What’s New in New Media?

I was reading posts on a LinkedIn community and came across an interesting question. Responsible for naming a corporate media department, the author posed the question, “What is new media?” That got me thinking about how corporate communication has changed, and the role of technology in affecting that change.

Technology is a fundamental force driving our economy. Advances in technology drive innovation across a wide range of industries. In communication, technology is central to the process of message delivery. As technology advances, it affects all forms of communication. Communication changes culture; and changes in culture drive technological evolution. The circle goes round and round.

Corporate communicators have long relied on print as the primary vehicle for communication. However, over time technology changed the paradigm. In the late 70’s, print was joined by video as a key communication technology. Vast networks of VHS tape players became a fixture in many offices. Moving into the 90’s web-based technology emerged as the primary channel of both internal and external communication. New technologies emerged and were integrated into the communication process at a dizzying pace – forever changing the communication landscape.

When web-based technology emerged as the primary communication channel for most organizations, “network pipes” were limited. The broadband connectivity we take for granted today was still a decade away. Early adopters of communication via the web were limited primarily to text and simple graphics. Photography, multimedia, video, and audio were pushed to the sidelines. Then along came fiber optic technology, Fast Ethernet, and a new generation of more powerful multimedia servers. The relentless advance of new technology emboldened communicators to demand more from the network. A new battlefront emerged with IT on one side, facing off against those pushing the envelope and demanding better communication capabilities. IT insisted on centralized control and governance over media distribution. Communicators pushed for a richer online experience. There are still skirmishes between those who manage infrastructure and those who use network resources to communicate with audiences both internal and external. The battles continue, but the outcome is certain.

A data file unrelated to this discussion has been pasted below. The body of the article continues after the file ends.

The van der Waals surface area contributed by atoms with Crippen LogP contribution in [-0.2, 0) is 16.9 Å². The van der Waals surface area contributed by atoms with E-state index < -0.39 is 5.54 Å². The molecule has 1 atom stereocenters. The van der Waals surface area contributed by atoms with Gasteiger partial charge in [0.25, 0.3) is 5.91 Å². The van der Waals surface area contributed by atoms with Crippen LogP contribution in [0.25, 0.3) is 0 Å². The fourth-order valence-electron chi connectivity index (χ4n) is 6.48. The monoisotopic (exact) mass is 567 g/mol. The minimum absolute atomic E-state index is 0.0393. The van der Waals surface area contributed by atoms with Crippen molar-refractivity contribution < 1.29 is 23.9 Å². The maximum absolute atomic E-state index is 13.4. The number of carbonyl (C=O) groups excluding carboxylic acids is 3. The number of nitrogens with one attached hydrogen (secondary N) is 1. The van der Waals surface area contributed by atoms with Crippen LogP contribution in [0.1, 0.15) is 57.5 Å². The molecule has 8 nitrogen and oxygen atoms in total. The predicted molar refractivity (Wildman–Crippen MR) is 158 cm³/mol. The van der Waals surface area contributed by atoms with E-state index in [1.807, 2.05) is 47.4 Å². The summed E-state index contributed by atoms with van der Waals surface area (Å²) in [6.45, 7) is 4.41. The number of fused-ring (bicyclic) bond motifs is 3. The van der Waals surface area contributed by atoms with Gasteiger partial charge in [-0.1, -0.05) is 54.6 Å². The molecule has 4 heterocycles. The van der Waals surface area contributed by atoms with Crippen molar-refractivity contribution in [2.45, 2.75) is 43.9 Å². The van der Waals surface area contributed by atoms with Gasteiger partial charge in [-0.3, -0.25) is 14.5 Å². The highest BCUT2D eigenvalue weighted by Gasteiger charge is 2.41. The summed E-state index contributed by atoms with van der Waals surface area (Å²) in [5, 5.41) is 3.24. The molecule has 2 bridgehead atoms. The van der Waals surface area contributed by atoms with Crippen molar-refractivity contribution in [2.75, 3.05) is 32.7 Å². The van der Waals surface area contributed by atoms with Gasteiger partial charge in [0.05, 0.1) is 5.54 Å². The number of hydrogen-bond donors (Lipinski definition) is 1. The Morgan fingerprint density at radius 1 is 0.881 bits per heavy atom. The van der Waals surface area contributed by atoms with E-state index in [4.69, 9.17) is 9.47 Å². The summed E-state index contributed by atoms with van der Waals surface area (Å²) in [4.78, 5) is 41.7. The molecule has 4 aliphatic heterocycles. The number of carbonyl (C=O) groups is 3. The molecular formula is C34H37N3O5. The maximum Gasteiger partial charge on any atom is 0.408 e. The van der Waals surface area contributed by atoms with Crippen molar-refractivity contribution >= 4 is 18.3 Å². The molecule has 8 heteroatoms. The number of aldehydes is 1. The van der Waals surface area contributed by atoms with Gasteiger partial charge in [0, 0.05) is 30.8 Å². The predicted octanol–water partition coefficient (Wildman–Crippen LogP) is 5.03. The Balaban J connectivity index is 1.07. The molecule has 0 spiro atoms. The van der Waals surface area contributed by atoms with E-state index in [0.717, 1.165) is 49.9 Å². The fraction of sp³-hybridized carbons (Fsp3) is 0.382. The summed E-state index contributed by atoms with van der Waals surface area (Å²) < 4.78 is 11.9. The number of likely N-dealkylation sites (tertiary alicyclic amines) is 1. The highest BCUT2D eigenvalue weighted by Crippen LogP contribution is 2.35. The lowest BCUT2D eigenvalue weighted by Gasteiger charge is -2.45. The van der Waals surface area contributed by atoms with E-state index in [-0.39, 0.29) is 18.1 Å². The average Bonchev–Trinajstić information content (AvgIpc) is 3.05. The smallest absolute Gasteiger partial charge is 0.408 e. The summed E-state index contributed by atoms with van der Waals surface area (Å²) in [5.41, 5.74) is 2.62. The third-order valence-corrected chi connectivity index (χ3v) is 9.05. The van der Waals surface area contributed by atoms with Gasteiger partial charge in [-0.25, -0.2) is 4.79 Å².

New media, rich media, multimedia are one in the same. Web-based communication has become a mashup of data from multiple sources combined into a single, integrated tool. The line between text, graphics, animation, and video has blurred. All represent content, that when creatively combined create a persuasive new form of communication. Video has emerged as a key component of new media on the web. In 2008, video accounted for 60% of all Internet traffic. The amount of video on the net continues to increase and is projected to account for almost 90% of all Internet traffic by 2011. Combined with video, graphics and animation enable video to be presented in new and different ways. Live video webcasts have become an important part of how many organizations communicate. Websites increasingly offer users video content in streaming format or for download to a portable media player. Where once content downloads were limited to a PDF document, multimedia is now a common form of content download. And this not limited to large Fortune 500 organizations. Sure, IBM has video on its website, but so does KnittingHelp.Com.

What’s new about new media? Nothing, and everything. At the dawn of history, cave painters illustrated the results of the hunt. The application of technology, charcoal, made some hunters more successful than others. Incorporating technological change is what corporate communicators do. There’s nothing new about that. What is new, and central to success, is having a vision and the ability to put powerful evolving technology into the hands of skilled communicators who in turn can deliver compelling messages in new media form.


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